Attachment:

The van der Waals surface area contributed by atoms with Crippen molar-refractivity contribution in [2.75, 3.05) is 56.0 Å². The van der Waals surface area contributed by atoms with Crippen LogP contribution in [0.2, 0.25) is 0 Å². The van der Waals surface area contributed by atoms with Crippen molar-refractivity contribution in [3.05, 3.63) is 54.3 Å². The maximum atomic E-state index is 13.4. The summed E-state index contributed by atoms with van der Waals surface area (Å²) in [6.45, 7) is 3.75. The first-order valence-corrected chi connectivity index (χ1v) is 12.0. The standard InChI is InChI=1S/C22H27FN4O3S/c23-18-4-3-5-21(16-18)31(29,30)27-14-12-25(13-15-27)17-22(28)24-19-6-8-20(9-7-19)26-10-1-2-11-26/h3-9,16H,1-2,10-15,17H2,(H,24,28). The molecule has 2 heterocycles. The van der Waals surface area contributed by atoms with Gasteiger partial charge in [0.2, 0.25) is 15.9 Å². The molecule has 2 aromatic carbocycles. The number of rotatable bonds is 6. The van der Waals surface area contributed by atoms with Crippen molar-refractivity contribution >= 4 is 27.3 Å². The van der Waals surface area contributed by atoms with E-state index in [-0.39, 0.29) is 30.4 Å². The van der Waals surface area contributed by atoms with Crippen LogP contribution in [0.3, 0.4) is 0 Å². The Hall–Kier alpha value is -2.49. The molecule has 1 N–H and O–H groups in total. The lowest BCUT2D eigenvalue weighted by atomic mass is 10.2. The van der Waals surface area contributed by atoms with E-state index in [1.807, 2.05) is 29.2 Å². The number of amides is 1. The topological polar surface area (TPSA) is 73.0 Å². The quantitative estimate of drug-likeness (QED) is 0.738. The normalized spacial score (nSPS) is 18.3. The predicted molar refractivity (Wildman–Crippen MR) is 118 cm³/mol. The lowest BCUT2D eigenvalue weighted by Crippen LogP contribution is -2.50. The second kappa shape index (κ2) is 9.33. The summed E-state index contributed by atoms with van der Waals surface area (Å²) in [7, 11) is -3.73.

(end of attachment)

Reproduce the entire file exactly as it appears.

The van der Waals surface area contributed by atoms with Crippen molar-refractivity contribution in [2.75, 3.05) is 56.0 Å². The van der Waals surface area contributed by atoms with Crippen LogP contribution in [0.2, 0.25) is 0 Å². The van der Waals surface area contributed by atoms with Crippen molar-refractivity contribution in [3.05, 3.63) is 54.3 Å². The maximum atomic E-state index is 13.4. The summed E-state index contributed by atoms with van der Waals surface area (Å²) in [6.45, 7) is 3.75. The first-order valence-corrected chi connectivity index (χ1v) is 12.0. The standard InChI is InChI=1S/C22H27FN4O3S/c23-18-4-3-5-21(16-18)31(29,30)27-14-12-25(13-15-27)17-22(28)24-19-6-8-20(9-7-19)26-10-1-2-11-26/h3-9,16H,1-2,10-15,17H2,(H,24,28). The molecule has 2 heterocycles. The van der Waals surface area contributed by atoms with Gasteiger partial charge in [0.2, 0.25) is 15.9 Å². The molecule has 2 aromatic carbocycles. The number of rotatable bonds is 6. The van der Waals surface area contributed by atoms with Crippen molar-refractivity contribution >= 4 is 27.3 Å². The van der Waals surface area contributed by atoms with E-state index in [-0.39, 0.29) is 30.4 Å². The van der Waals surface area contributed by atoms with Crippen LogP contribution in [0.3, 0.4) is 0 Å². The Hall–Kier alpha value is -2.49. The molecule has 1 N–H and O–H groups in total. The lowest BCUT2D eigenvalue weighted by atomic mass is 10.2. The van der Waals surface area contributed by atoms with E-state index in [1.807, 2.05) is 29.2 Å². The number of amides is 1. The topological polar surface area (TPSA) is 73.0 Å². The quantitative estimate of drug-likeness (QED) is 0.738. The normalized spacial score (nSPS) is 18.3. The predicted molar refractivity (Wildman–Crippen MR) is 118 cm³/mol. The lowest BCUT2D eigenvalue weighted by Crippen LogP contribution is -2.50. The second kappa shape index (κ2) is 9.33. The summed E-state index contributed by atoms with van der Waals surface area (Å²) in [7, 11) is -3.73.